We humans are a social species, which I guess why one of the most comforting feelings we can experience is the feeling of belonging. I’ll give you an example of what I mean. I was born in northeastern Pennsylvania, where my father is from, but my parents moved our family to El Paso, Texas, where my mother is from, when I was only four years old.
From the time I was four until the time I was sixteen years old, I never saw any of my father’s family: my grandmother, my aunt and various uncles, their spouses and children, not to mention a variety of cousins, great-uncles and great-aunts, godparents, and the like. We simply couldn’t afford a cross-country trip like that. But when I was a teenager, I had an opportunity to go to West Point, New York, for what was essentially a week-long attempt by the USMA to recruit national merit scholars. We arranged the trip so that I could travel first to Wilkes-Barre and spend time with the family there.
I was nervous about that, as my only contact with any of these folks was through scratchy long-distance phone calls and the occasional holiday card. But to my relief, surprise, joy, call it what you will, from the moment I landed and reconnected with these long-lost relatives, I felt like they were family. I felt like I belonged. Is that DNA? Luck? Maybe we Pitcavages simply have charisma oozing out of our pores. In any case, it was a wonderful feeling.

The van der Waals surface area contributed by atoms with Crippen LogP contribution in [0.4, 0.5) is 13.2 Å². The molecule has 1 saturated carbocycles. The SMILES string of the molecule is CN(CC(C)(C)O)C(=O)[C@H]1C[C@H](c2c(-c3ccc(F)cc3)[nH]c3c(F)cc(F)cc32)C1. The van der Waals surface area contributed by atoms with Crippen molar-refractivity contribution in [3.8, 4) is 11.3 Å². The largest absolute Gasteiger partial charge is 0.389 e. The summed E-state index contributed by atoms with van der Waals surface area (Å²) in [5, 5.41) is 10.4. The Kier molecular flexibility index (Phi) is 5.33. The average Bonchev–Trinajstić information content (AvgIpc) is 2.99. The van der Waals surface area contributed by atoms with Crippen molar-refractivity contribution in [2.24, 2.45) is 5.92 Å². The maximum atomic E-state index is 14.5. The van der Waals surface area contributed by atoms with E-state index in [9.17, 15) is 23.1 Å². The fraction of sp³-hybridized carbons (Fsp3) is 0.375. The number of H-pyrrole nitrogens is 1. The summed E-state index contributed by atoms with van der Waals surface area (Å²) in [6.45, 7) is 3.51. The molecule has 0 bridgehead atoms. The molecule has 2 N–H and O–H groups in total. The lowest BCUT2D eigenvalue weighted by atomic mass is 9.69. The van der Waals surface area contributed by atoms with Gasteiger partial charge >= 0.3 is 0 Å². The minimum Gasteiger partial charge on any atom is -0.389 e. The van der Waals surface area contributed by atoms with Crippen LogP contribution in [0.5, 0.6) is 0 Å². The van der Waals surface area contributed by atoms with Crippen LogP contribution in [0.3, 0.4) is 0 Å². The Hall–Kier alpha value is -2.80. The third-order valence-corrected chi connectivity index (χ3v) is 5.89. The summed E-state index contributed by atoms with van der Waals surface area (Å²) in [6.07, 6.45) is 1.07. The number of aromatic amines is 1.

I’ve always been interested in foreign words that have no equivalent in English—unless English decides to appropriate them, such as schadenfreude. If you think about it, without a word to express a concept, we don’t even really have that concept, do we? Our culture is the poorer for it, in most cases. Take the French concept of esprit de l’escalier—literally, “wit of the staircase.” Imagine leaving the apartment of your significant other after he or she has just cruelly broken up with you. As you trudge down the stairs, you suddenly begin to think of all the retorts and responses you should have made—only you didn’t think of them until just now. That is the wit of the staircase. It is a perfect concept—why is there no English word for it?
In which our intrepid hero is abruptly reminded that not everybody can come and go as they please…
Ohio has over 50,000 inmates in its state prison system, close to its all-time high. Ohio’s prison population is ranked 6th in the nation in size (Ohio is the 7th most populous state). The prison population has grown by about 33% in the past 20 years, during a time when the population of the state itself has increased only slightly. In this, Ohio is representative of a huge problem in the United States: the high rate of incarceration (the highest in the entire world, which is a sad and remarkable fact). It didn’t used to be like this; the incarceration rate was quite low through the history of the United States until the 1980s, when it began to precipitously rise. Longer prison sentences, mandatory minimum sentences, a lack of rehabilitation programs, the heavy criminalization of crack cocaine, and other factors combined to create this serious problem—a problem most people don’t know or care about (if you are interested in prison issues, I strongly recommend subscribing to Prison Legal News). I came across an example of Ohio’s high rate of incarceration myself on this excursion.